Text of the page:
Support Hyperallergic’s independent arts journalism.
The American poet Henry Wadsworth Longfellow never visited the shores of Acadia, Nova Scotia, which he immortalized in his “Evangeline, A Tale of Acadie.” The 1847 epic poem follows the Expulsion of the Acadians by the British, centering on a beautiful young woman named Evangeline and her lonely separation from her beloved Gabriel. Over a century later, photographer Mark Marchesi trekked from his home in Maine — the state where Longfellow was born — to Acadia, to witness the modern presence of this Canadian coastal history.
His Evangeline: A Tale of Modern Acadia is out this month from Daylight Books. With an embossed cloth binding, the lovingly designed book features Marchesi’s series of images from 2012 to 2015, focusing on Acadia’s foggy landscapes, abandoned homes, and surviving farm life.
The book begins with a selection from the beginning of Longfellow’s poem:
This is the forest primeval. The murmuring pines and the hemlocks,
Bearded with moss, and in garments green, indistinct in the twilight,
Stand like Druids of old, with voices sad and prophetic,
Stand like harpers hoar, with beards that rest on their bosoms.
Loud from its rocky caverns, the deep-voiced neighboring ocean
Speaks, and in accents disconsolate answers the wail of the forest.
The photographs that follow are empty of people, echoing the “farmers forever departed” that Longfellow later mentions. In his own text, Marchesi cites the economic depression that has again caused a movement away from Acadia. “The visual narrative I have weaved implies that these conditions have brought on a new migration of Acadians away from their homeland,” he writes in an afterword. “It has been a gradual exodus compared with the Expulsion, but disturbing nonetheless. The decaying Victorian houses, deserted commercial fishing ports, and enchanting primordial landscapes — these are all verses in my own modern tale of Arcadia.”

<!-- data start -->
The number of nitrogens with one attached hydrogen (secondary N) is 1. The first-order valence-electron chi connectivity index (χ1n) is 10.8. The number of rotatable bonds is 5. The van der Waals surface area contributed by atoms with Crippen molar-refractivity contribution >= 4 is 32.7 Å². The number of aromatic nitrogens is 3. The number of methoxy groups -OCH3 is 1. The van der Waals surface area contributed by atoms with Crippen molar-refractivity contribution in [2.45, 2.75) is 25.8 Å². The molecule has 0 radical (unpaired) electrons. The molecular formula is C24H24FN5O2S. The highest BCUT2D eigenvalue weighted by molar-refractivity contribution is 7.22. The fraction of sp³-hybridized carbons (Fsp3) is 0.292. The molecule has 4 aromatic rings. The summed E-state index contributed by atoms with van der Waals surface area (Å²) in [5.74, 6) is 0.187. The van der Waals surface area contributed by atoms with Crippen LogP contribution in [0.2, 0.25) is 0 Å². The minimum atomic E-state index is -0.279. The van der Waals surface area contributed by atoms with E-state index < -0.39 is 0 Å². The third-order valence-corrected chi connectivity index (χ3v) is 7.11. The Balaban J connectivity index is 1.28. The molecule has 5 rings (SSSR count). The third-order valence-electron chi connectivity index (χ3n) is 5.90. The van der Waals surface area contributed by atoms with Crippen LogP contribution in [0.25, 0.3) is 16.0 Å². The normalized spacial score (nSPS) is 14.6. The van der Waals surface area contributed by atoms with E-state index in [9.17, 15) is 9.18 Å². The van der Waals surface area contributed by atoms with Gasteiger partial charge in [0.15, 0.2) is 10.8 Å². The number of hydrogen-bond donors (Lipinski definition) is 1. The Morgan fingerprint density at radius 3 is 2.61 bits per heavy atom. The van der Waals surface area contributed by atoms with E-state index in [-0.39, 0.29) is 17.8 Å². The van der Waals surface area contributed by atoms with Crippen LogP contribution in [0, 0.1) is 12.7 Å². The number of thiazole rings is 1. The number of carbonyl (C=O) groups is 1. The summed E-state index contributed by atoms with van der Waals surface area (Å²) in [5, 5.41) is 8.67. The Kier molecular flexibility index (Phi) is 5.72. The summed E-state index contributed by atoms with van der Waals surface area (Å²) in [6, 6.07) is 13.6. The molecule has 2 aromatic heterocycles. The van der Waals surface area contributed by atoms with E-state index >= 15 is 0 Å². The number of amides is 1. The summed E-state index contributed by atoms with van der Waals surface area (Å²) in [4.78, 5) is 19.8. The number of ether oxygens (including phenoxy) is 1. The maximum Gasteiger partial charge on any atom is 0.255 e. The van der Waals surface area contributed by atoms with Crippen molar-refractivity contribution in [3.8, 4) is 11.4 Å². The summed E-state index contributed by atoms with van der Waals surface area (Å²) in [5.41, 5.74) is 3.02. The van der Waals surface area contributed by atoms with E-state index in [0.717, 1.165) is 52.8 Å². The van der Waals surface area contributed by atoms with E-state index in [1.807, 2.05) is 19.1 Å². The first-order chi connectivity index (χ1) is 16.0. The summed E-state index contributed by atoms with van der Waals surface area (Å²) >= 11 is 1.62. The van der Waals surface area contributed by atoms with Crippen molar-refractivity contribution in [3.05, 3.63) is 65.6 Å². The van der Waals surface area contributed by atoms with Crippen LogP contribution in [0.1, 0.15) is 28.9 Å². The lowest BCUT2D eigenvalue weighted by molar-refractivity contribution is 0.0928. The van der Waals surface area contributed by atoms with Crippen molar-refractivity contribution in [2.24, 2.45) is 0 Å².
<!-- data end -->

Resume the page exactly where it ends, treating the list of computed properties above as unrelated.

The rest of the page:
Christoph Irmscher, a University of Indiana professor and Longfellow scholar, notes in a foreword that this emptiness resonates with Longfellow’s verse:
Loss and loneliness have written themselves into the crumbling paint, shattered windows, and broken roofs of abandoned houses; into the docked fishing boats and empty churches, the mist-shrouded bays and darkening clouds that Marchesi’s camera has captured. The sun is setting over these landscapes emptied of human presence, painting them pink with soft despair — a quiet reminder that words alone cannot undo the terrible damage wrought by history.
The monograph concludes with the last stanza of Longfellow’s poem, in which he broods on the few Acadians who have “wandered back to their native land to die in its bosom.” Marchesi’s photographs show that community’s resurgence and its fading again over the following century, and the beautiful atmosphere of that “shore of the mournful and misty Atlantic.”
The 40-year relationship that unfolded between Toklas and Stein became the bedrock of Paris’s artistic avant-garde.
Fifty works, all created by women, are brought together across time and media as the Norton Museum of Art reckons with the art world’s patriarchal past and present.
Over the course of three months, the resident artists in Going to the Meadow will collaborate and create with a curated set of continually changing materials.
In the Blactiquing Space, curator and collector Kevin Jones presents deeply fraught objects with emotion, connection, and care.
Dobkin caught the attention of critics early on with her quirky and occasionally self-deprecating works, which often center lesbian identity.